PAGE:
If the pores of a porous medium are filled by two (or more) immiscible fluids, as for example, water and air, then they are called "partially saturated". The pore fluids possess different partial pressures, i.e. there exists a discontinuity in the pressure across the interface separating them. This difference is called capillary pressure. It depends on the geometry of the pore space, on the nature of the solids and and on the degree of saturation, i.e. the ratio of the volume occupied by one of the pore fluids over the entire pore volume.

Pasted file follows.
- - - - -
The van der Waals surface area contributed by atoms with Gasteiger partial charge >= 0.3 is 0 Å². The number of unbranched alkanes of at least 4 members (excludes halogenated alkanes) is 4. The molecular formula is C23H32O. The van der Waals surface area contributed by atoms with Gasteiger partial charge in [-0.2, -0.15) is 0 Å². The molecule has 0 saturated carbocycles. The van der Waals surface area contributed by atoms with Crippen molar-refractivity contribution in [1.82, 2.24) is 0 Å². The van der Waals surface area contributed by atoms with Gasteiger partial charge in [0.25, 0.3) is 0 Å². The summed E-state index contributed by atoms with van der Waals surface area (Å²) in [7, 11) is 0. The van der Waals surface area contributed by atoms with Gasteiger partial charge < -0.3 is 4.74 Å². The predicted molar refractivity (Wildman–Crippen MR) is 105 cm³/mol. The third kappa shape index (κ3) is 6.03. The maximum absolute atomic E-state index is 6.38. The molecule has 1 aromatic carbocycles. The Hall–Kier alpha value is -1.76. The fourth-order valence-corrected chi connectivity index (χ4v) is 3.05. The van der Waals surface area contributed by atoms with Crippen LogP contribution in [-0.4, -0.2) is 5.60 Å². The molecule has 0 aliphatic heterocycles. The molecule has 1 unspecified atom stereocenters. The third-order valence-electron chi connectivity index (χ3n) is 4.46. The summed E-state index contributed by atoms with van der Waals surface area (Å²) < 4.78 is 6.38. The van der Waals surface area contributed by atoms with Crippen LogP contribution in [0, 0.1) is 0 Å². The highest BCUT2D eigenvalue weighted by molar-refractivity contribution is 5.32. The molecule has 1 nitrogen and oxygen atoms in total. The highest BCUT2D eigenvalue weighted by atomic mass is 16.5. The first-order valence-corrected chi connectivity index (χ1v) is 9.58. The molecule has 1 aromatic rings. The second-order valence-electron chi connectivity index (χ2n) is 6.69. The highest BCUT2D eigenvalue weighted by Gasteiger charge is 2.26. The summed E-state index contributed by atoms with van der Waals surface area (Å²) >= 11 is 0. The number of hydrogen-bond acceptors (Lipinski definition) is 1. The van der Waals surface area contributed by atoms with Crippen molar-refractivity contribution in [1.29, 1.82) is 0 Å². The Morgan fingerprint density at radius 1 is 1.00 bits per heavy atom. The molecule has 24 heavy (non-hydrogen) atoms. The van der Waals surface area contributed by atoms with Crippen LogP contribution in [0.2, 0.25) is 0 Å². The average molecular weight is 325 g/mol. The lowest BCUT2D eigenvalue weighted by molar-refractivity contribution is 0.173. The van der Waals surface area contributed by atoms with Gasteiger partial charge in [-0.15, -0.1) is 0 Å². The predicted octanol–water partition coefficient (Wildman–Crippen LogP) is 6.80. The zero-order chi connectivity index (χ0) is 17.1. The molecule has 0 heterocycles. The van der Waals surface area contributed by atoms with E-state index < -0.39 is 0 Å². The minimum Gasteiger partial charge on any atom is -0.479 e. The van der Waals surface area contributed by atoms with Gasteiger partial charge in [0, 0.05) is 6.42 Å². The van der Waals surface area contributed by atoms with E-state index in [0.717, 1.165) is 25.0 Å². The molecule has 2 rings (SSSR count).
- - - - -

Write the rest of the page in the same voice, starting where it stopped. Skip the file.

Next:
In the lecture some aspects of the phenomenology and of the mechanical properties of such media are addressed. The modelling of threecomponent media will be described. A linear macroscopic model is introduced whose material parameters have to be determined from their measurable microscopic counterparts. The Focus of the talk lies on the propagation of Sound waves in partially saturated soils. The wave Propagation analysis predicts the existence of four sound waves in partially saturated porous media — one transversal wave, S, and three compres-sional waves, P1, P2 and P3. Their acoustic properties are shown in dependence on frequency and degree of saturation. The P1-wave is mainly driven by the skeleton. At a high degree of Saturation its speed increases up to the double of the value for other saturations. This phenomenon may be used for the development of nondestructive testing methods, e.g. to warn against landslides. The P2-wave shows a similar behavior to the sound wave in suspensions: its speed has a deep minimum in dependence on the saturation. The P3-wave only exists if at least two immiscible pore fluids occur. Its speed is attributed to the capillary pressure between the pore fluids.